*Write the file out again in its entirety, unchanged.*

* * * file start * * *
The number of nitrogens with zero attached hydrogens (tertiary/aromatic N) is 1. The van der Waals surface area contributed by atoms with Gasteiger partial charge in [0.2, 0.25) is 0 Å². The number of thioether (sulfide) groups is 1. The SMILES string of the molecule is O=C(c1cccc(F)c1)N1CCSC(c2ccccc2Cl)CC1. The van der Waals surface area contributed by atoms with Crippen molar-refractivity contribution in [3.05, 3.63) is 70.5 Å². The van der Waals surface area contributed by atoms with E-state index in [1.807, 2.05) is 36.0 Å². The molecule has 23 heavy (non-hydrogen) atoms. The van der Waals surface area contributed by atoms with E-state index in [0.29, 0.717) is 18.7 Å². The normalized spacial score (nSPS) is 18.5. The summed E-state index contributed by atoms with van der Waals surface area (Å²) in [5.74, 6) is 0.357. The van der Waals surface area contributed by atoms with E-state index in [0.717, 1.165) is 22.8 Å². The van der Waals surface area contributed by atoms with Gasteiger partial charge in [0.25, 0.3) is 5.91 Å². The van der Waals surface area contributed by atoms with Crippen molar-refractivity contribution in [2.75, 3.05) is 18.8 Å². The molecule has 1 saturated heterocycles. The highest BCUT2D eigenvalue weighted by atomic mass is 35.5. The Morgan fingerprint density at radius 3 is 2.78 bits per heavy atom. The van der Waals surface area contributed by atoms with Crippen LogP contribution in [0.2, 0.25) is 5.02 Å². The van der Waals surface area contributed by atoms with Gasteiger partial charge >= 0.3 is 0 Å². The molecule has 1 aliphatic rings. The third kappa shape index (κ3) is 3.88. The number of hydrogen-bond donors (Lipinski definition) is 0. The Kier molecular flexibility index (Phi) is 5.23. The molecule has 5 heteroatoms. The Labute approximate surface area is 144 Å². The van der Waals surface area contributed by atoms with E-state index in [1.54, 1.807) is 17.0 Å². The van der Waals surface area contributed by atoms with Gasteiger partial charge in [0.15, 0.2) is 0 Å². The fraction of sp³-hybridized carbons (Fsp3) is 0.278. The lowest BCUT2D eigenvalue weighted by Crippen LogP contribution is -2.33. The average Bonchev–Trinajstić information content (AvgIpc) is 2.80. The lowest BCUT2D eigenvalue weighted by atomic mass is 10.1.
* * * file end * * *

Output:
The number of nitrogens with zero attached hydrogens (tertiary/aromatic N) is 1. The van der Waals surface area contributed by atoms with Gasteiger partial charge in [0.2, 0.25) is 0 Å². The number of thioether (sulfide) groups is 1. The SMILES string of the molecule is O=C(c1cccc(F)c1)N1CCSC(c2ccccc2Cl)CC1. The van der Waals surface area contributed by atoms with Crippen molar-refractivity contribution in [3.05, 3.63) is 70.5 Å². The van der Waals surface area contributed by atoms with E-state index in [1.807, 2.05) is 36.0 Å². The molecule has 23 heavy (non-hydrogen) atoms. The van der Waals surface area contributed by atoms with E-state index in [0.29, 0.717) is 18.7 Å². The normalized spacial score (nSPS) is 18.5. The summed E-state index contributed by atoms with van der Waals surface area (Å²) in [5.74, 6) is 0.357. The van der Waals surface area contributed by atoms with E-state index in [0.717, 1.165) is 22.8 Å². The van der Waals surface area contributed by atoms with Gasteiger partial charge in [0.25, 0.3) is 5.91 Å². The van der Waals surface area contributed by atoms with Crippen molar-refractivity contribution in [2.75, 3.05) is 18.8 Å². The molecule has 1 saturated heterocycles. The highest BCUT2D eigenvalue weighted by atomic mass is 35.5. The Morgan fingerprint density at radius 3 is 2.78 bits per heavy atom. The van der Waals surface area contributed by atoms with Crippen LogP contribution in [0.2, 0.25) is 5.02 Å². The van der Waals surface area contributed by atoms with Gasteiger partial charge >= 0.3 is 0 Å². The molecule has 1 aliphatic rings. The third kappa shape index (κ3) is 3.88. The number of hydrogen-bond donors (Lipinski definition) is 0. The Kier molecular flexibility index (Phi) is 5.23. The molecule has 5 heteroatoms. The Labute approximate surface area is 144 Å². The van der Waals surface area contributed by atoms with E-state index in [1.54, 1.807) is 17.0 Å². The van der Waals surface area contributed by atoms with Gasteiger partial charge in [0.15, 0.2) is 0 Å². The fraction of sp³-hybridized carbons (Fsp3) is 0.278. The lowest BCUT2D eigenvalue weighted by Crippen LogP contribution is -2.33. The average Bonchev–Trinajstić information content (AvgIpc) is 2.80. The lowest BCUT2D eigenvalue weighted by atomic mass is 10.1.